Contested PPI woes top one million, says ombudsman
More than a million complaints about payment protection insurance (PPI) have been made to the financial ombudsman, latest figures show.
Cases end up with the ombudsman if there is no agreement between a bank and its customer.
In the third quarter of the year, 81% of all complaints made to the ombudsman were about PPI.
Banks said that complaint numbers were starting to fall and institutions were improving how these were handled.
PPI policies are supposed to repay people's loans if their income drops because they fall ill or lose their jobs.
Some people have benefited from the policies, but many were unaware they were even paying for it. Others did not need it or would have been unable to make a claim.
Thousands of people have already been compensated after being mis-sold the policies, and now a huge industry has built up around sorting all the claims that can be made.
Consumer groups regard PPI as the UK's biggest financial mis-selling scandal.
The ombudsman has said that some customers were facing "unnecessary delays" in receiving compensation payouts.
Since April, 247,399 complaints have been made to the ombudsman about PPI. Some 70% of PPI disputes dealt with by the ombudsman in the same time period have been resolved in favour of consumers.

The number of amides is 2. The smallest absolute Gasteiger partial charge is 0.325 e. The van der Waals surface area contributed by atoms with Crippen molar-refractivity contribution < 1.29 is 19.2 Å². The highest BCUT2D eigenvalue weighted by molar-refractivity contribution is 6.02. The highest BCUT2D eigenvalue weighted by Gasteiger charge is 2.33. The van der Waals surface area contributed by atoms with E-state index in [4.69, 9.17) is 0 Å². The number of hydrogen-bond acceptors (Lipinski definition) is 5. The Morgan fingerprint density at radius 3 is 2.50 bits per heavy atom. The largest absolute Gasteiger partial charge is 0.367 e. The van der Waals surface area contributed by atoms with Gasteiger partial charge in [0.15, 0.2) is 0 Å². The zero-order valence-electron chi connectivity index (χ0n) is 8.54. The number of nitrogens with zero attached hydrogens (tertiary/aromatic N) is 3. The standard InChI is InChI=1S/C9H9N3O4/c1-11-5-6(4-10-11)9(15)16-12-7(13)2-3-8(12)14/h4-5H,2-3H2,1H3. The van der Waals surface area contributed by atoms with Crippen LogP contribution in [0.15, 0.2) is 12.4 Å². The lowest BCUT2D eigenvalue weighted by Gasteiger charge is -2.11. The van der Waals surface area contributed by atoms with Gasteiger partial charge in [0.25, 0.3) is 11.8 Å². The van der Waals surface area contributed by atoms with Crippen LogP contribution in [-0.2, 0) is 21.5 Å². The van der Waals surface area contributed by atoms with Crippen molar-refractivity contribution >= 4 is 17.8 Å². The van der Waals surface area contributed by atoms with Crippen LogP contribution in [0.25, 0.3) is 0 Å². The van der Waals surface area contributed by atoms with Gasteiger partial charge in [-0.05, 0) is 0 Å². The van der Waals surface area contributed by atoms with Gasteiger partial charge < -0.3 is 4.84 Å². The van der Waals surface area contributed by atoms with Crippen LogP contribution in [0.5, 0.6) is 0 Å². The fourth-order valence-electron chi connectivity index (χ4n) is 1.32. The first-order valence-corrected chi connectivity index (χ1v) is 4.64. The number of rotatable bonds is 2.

The latest figures show that more than a million complaints have now been made to the ombudsman. About two-thirds of these have come in the last 18 months.
However, a spokesman for the British Bankers' Association (BBA), which represents the High Street banks, said: "Figures published by the Financial Conduct Authority last week showed that customer complaints have fallen by 17% this year.
"Banks are determined that there will be no repeat of any of the bad practices which caused mis-selling in the past and have overhauled incentive structures. Staff are now rewarded for high levels of customer service and not sales volumes. The industry continues to work with the FCA and the ombudsman to improve complaint handling for customers."